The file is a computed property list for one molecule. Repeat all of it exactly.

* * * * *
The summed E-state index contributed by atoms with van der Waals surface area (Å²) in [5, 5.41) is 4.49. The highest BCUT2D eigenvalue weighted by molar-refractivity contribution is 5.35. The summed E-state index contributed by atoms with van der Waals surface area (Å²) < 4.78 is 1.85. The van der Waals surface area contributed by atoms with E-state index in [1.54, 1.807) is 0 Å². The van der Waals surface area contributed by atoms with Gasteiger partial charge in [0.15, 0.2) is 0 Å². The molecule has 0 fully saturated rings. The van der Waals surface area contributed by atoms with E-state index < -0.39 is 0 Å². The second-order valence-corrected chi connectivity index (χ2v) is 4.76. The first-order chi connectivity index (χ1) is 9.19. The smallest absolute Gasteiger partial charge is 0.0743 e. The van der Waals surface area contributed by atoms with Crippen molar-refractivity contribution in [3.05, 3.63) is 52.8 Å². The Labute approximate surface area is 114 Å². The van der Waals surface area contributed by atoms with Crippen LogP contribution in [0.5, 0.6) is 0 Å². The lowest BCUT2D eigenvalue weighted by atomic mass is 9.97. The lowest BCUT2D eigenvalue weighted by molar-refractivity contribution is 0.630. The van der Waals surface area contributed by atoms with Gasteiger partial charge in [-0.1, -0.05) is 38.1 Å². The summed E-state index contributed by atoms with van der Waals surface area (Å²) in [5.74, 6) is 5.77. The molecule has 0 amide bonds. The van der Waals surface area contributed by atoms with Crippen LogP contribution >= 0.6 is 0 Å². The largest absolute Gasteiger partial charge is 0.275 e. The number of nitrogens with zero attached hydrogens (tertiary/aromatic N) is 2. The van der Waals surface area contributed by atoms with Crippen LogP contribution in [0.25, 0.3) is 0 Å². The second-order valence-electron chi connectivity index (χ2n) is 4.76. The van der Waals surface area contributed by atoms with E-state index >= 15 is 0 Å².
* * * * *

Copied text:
The summed E-state index contributed by atoms with van der Waals surface area (Å²) in [5, 5.41) is 4.49. The highest BCUT2D eigenvalue weighted by molar-refractivity contribution is 5.35. The summed E-state index contributed by atoms with van der Waals surface area (Å²) < 4.78 is 1.85. The van der Waals surface area contributed by atoms with E-state index in [1.54, 1.807) is 0 Å². The van der Waals surface area contributed by atoms with Gasteiger partial charge in [0.15, 0.2) is 0 Å². The molecule has 0 fully saturated rings. The van der Waals surface area contributed by atoms with E-state index < -0.39 is 0 Å². The second-order valence-corrected chi connectivity index (χ2v) is 4.76. The first-order chi connectivity index (χ1) is 9.19. The smallest absolute Gasteiger partial charge is 0.0743 e. The van der Waals surface area contributed by atoms with Crippen molar-refractivity contribution in [3.05, 3.63) is 52.8 Å². The Labute approximate surface area is 114 Å². The van der Waals surface area contributed by atoms with Crippen LogP contribution in [0.5, 0.6) is 0 Å². The lowest BCUT2D eigenvalue weighted by atomic mass is 9.97. The lowest BCUT2D eigenvalue weighted by molar-refractivity contribution is 0.630. The van der Waals surface area contributed by atoms with Gasteiger partial charge in [-0.1, -0.05) is 38.1 Å². The summed E-state index contributed by atoms with van der Waals surface area (Å²) in [5.74, 6) is 5.77. The molecule has 0 amide bonds. The van der Waals surface area contributed by atoms with Crippen LogP contribution >= 0.6 is 0 Å². The largest absolute Gasteiger partial charge is 0.275 e. The number of nitrogens with zero attached hydrogens (tertiary/aromatic N) is 2. The van der Waals surface area contributed by atoms with Crippen LogP contribution in [0.25, 0.3) is 0 Å². The second-order valence-electron chi connectivity index (χ2n) is 4.76. The van der Waals surface area contributed by atoms with E-state index >= 15 is 0 Å².